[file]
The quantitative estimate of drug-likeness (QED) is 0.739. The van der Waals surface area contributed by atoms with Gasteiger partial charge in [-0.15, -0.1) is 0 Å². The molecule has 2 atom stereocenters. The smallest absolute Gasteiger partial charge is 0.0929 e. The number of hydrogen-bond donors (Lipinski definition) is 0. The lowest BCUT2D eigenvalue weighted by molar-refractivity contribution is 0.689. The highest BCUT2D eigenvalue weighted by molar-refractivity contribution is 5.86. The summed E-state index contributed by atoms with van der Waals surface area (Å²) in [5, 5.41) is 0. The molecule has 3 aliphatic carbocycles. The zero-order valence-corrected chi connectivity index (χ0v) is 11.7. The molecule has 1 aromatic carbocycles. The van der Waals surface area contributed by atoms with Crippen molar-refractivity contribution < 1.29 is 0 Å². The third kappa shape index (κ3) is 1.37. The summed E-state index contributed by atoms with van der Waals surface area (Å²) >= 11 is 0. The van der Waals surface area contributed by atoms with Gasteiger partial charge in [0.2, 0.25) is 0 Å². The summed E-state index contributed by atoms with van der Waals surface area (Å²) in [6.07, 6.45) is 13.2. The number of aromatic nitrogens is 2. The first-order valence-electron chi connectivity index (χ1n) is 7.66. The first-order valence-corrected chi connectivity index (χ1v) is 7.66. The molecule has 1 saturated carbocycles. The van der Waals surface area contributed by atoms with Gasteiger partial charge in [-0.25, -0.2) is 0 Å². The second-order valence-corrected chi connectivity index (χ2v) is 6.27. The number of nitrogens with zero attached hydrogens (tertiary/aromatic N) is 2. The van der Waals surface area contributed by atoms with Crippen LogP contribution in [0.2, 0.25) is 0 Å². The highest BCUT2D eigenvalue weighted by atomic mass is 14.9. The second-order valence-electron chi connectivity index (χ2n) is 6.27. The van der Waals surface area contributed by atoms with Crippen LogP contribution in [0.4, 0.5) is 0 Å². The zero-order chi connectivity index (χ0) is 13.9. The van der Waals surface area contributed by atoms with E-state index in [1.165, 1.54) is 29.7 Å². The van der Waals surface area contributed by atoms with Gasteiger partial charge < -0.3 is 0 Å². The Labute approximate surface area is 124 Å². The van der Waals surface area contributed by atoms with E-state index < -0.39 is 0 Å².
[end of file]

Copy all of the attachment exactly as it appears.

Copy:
The quantitative estimate of drug-likeness (QED) is 0.739. The van der Waals surface area contributed by atoms with Gasteiger partial charge in [-0.15, -0.1) is 0 Å². The molecule has 2 atom stereocenters. The smallest absolute Gasteiger partial charge is 0.0929 e. The number of hydrogen-bond donors (Lipinski definition) is 0. The lowest BCUT2D eigenvalue weighted by molar-refractivity contribution is 0.689. The highest BCUT2D eigenvalue weighted by molar-refractivity contribution is 5.86. The summed E-state index contributed by atoms with van der Waals surface area (Å²) in [5, 5.41) is 0. The molecule has 3 aliphatic carbocycles. The zero-order valence-corrected chi connectivity index (χ0v) is 11.7. The molecule has 1 aromatic carbocycles. The van der Waals surface area contributed by atoms with Crippen molar-refractivity contribution < 1.29 is 0 Å². The third kappa shape index (κ3) is 1.37. The summed E-state index contributed by atoms with van der Waals surface area (Å²) >= 11 is 0. The van der Waals surface area contributed by atoms with Gasteiger partial charge in [0.2, 0.25) is 0 Å². The summed E-state index contributed by atoms with van der Waals surface area (Å²) in [6.07, 6.45) is 13.2. The number of aromatic nitrogens is 2. The first-order valence-electron chi connectivity index (χ1n) is 7.66. The first-order valence-corrected chi connectivity index (χ1v) is 7.66. The molecule has 1 saturated carbocycles. The van der Waals surface area contributed by atoms with Gasteiger partial charge in [-0.25, -0.2) is 0 Å². The second-order valence-corrected chi connectivity index (χ2v) is 6.27. The number of nitrogens with zero attached hydrogens (tertiary/aromatic N) is 2. The van der Waals surface area contributed by atoms with Crippen LogP contribution in [0.2, 0.25) is 0 Å². The highest BCUT2D eigenvalue weighted by atomic mass is 14.9. The second-order valence-electron chi connectivity index (χ2n) is 6.27. The van der Waals surface area contributed by atoms with Crippen LogP contribution in [0.4, 0.5) is 0 Å². The zero-order chi connectivity index (χ0) is 13.9. The van der Waals surface area contributed by atoms with E-state index in [1.165, 1.54) is 29.7 Å². The van der Waals surface area contributed by atoms with Gasteiger partial charge < -0.3 is 0 Å². The Labute approximate surface area is 124 Å². The van der Waals surface area contributed by atoms with E-state index < -0.39 is 0 Å².